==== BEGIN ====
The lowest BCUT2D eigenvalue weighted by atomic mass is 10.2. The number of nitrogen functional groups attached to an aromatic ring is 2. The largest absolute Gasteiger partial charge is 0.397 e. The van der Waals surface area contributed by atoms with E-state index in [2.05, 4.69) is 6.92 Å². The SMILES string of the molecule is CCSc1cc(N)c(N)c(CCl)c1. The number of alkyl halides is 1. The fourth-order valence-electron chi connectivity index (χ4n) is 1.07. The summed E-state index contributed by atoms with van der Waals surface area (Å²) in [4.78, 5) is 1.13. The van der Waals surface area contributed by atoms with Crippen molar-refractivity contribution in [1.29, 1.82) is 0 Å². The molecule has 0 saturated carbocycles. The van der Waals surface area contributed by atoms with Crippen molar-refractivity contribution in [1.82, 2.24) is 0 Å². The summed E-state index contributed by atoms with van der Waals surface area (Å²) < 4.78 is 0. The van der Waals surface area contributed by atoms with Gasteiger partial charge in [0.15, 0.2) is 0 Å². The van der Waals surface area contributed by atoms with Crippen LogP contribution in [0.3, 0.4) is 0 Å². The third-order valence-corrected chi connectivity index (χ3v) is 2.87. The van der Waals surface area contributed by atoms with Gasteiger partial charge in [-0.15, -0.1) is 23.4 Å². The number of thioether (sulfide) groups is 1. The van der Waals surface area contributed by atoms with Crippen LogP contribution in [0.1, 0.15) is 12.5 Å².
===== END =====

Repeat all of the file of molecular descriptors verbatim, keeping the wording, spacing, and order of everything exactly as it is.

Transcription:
The lowest BCUT2D eigenvalue weighted by atomic mass is 10.2. The number of nitrogen functional groups attached to an aromatic ring is 2. The largest absolute Gasteiger partial charge is 0.397 e. The van der Waals surface area contributed by atoms with E-state index in [2.05, 4.69) is 6.92 Å². The SMILES string of the molecule is CCSc1cc(N)c(N)c(CCl)c1. The number of alkyl halides is 1. The fourth-order valence-electron chi connectivity index (χ4n) is 1.07. The summed E-state index contributed by atoms with van der Waals surface area (Å²) in [4.78, 5) is 1.13. The van der Waals surface area contributed by atoms with Crippen molar-refractivity contribution in [1.29, 1.82) is 0 Å². The molecule has 0 saturated carbocycles. The van der Waals surface area contributed by atoms with Crippen molar-refractivity contribution in [1.82, 2.24) is 0 Å². The summed E-state index contributed by atoms with van der Waals surface area (Å²) < 4.78 is 0. The van der Waals surface area contributed by atoms with Gasteiger partial charge in [0.15, 0.2) is 0 Å². The van der Waals surface area contributed by atoms with Crippen LogP contribution in [0.3, 0.4) is 0 Å². The third-order valence-corrected chi connectivity index (χ3v) is 2.87. The van der Waals surface area contributed by atoms with Gasteiger partial charge in [-0.15, -0.1) is 23.4 Å². The number of thioether (sulfide) groups is 1. The van der Waals surface area contributed by atoms with Crippen LogP contribution in [0.1, 0.15) is 12.5 Å².